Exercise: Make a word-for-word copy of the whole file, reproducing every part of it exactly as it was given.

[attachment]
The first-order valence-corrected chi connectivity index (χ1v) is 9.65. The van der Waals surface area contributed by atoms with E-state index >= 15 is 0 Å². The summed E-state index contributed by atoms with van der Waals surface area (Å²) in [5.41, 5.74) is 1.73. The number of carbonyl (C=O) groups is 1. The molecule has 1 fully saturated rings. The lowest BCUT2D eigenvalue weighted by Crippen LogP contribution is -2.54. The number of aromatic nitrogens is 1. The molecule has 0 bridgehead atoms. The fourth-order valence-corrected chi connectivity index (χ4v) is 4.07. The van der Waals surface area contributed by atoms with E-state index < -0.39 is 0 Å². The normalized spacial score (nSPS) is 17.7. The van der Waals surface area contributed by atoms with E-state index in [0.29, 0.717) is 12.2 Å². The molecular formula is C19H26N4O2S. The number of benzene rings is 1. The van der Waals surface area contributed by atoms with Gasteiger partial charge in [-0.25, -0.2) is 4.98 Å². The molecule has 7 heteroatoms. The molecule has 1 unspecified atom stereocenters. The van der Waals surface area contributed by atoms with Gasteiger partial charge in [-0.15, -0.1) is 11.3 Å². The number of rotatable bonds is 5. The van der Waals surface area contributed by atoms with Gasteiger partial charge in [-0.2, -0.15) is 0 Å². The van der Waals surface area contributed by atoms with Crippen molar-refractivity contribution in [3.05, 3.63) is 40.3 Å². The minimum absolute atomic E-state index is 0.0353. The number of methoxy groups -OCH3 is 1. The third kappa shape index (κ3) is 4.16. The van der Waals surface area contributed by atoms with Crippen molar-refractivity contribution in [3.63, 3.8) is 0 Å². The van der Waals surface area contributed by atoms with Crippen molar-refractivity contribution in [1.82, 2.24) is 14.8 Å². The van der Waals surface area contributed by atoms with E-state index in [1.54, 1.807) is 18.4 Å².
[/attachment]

The first-order valence-corrected chi connectivity index (χ1v) is 9.65. The van der Waals surface area contributed by atoms with E-state index >= 15 is 0 Å². The summed E-state index contributed by atoms with van der Waals surface area (Å²) in [5.41, 5.74) is 1.73. The number of carbonyl (C=O) groups is 1. The molecule has 1 fully saturated rings. The lowest BCUT2D eigenvalue weighted by Crippen LogP contribution is -2.54. The number of aromatic nitrogens is 1. The molecule has 0 bridgehead atoms. The fourth-order valence-corrected chi connectivity index (χ4v) is 4.07. The van der Waals surface area contributed by atoms with E-state index < -0.39 is 0 Å². The normalized spacial score (nSPS) is 17.7. The van der Waals surface area contributed by atoms with E-state index in [0.29, 0.717) is 12.2 Å². The molecular formula is C19H26N4O2S. The number of benzene rings is 1. The van der Waals surface area contributed by atoms with Gasteiger partial charge in [-0.25, -0.2) is 4.98 Å². The molecule has 7 heteroatoms. The molecule has 1 unspecified atom stereocenters. The van der Waals surface area contributed by atoms with Gasteiger partial charge in [-0.15, -0.1) is 11.3 Å². The number of rotatable bonds is 5. The van der Waals surface area contributed by atoms with Gasteiger partial charge in [-0.2, -0.15) is 0 Å². The van der Waals surface area contributed by atoms with Crippen molar-refractivity contribution in [3.05, 3.63) is 40.3 Å². The minimum absolute atomic E-state index is 0.0353. The number of methoxy groups -OCH3 is 1. The third kappa shape index (κ3) is 4.16. The van der Waals surface area contributed by atoms with Crippen molar-refractivity contribution in [3.63, 3.8) is 0 Å². The van der Waals surface area contributed by atoms with Crippen molar-refractivity contribution in [1.82, 2.24) is 14.8 Å². The van der Waals surface area contributed by atoms with E-state index in [1.54, 1.807) is 18.4 Å².